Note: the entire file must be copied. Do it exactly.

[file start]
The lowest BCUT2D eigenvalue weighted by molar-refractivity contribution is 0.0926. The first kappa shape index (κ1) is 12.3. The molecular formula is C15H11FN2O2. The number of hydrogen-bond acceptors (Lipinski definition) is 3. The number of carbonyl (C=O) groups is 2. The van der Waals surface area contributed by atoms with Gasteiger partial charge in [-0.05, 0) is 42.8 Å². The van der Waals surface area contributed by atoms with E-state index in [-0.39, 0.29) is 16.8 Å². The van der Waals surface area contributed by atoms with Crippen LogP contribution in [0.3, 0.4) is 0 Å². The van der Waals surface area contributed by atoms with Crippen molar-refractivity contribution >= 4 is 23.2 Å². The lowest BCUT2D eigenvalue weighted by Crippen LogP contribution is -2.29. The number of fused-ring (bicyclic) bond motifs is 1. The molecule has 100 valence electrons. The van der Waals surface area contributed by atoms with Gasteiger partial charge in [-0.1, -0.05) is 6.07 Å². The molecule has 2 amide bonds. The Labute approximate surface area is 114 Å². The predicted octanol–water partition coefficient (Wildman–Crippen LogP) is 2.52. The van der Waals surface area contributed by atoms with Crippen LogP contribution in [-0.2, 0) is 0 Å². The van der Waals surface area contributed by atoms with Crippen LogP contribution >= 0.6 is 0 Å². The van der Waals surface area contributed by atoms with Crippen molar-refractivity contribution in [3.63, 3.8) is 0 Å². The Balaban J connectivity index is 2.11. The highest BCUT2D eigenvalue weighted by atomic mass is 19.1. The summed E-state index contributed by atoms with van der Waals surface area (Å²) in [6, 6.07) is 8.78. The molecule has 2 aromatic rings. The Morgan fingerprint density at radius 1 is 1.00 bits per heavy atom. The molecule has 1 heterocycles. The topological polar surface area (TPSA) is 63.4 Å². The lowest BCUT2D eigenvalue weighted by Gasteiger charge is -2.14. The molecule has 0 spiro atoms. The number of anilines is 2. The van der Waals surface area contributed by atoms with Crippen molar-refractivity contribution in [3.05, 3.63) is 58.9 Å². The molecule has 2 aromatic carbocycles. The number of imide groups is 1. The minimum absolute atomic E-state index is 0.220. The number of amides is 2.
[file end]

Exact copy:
The lowest BCUT2D eigenvalue weighted by molar-refractivity contribution is 0.0926. The first kappa shape index (κ1) is 12.3. The molecular formula is C15H11FN2O2. The number of hydrogen-bond acceptors (Lipinski definition) is 3. The number of carbonyl (C=O) groups is 2. The van der Waals surface area contributed by atoms with Gasteiger partial charge in [-0.05, 0) is 42.8 Å². The van der Waals surface area contributed by atoms with E-state index in [-0.39, 0.29) is 16.8 Å². The van der Waals surface area contributed by atoms with Crippen LogP contribution in [0.3, 0.4) is 0 Å². The van der Waals surface area contributed by atoms with Crippen molar-refractivity contribution >= 4 is 23.2 Å². The lowest BCUT2D eigenvalue weighted by Crippen LogP contribution is -2.29. The number of fused-ring (bicyclic) bond motifs is 1. The molecule has 100 valence electrons. The van der Waals surface area contributed by atoms with Gasteiger partial charge in [-0.1, -0.05) is 6.07 Å². The molecule has 2 amide bonds. The Labute approximate surface area is 114 Å². The predicted octanol–water partition coefficient (Wildman–Crippen LogP) is 2.52. The van der Waals surface area contributed by atoms with Crippen LogP contribution in [-0.2, 0) is 0 Å². The van der Waals surface area contributed by atoms with Crippen LogP contribution >= 0.6 is 0 Å². The van der Waals surface area contributed by atoms with Crippen molar-refractivity contribution in [3.63, 3.8) is 0 Å². The Balaban J connectivity index is 2.11. The highest BCUT2D eigenvalue weighted by atomic mass is 19.1. The summed E-state index contributed by atoms with van der Waals surface area (Å²) in [6, 6.07) is 8.78. The molecule has 2 aromatic rings. The Morgan fingerprint density at radius 1 is 1.00 bits per heavy atom. The molecule has 1 heterocycles. The topological polar surface area (TPSA) is 63.4 Å². The lowest BCUT2D eigenvalue weighted by Gasteiger charge is -2.14. The molecule has 0 spiro atoms. The number of anilines is 2. The van der Waals surface area contributed by atoms with Crippen molar-refractivity contribution in [3.05, 3.63) is 58.9 Å². The molecule has 2 aromatic carbocycles. The number of imide groups is 1. The minimum absolute atomic E-state index is 0.220. The number of amides is 2.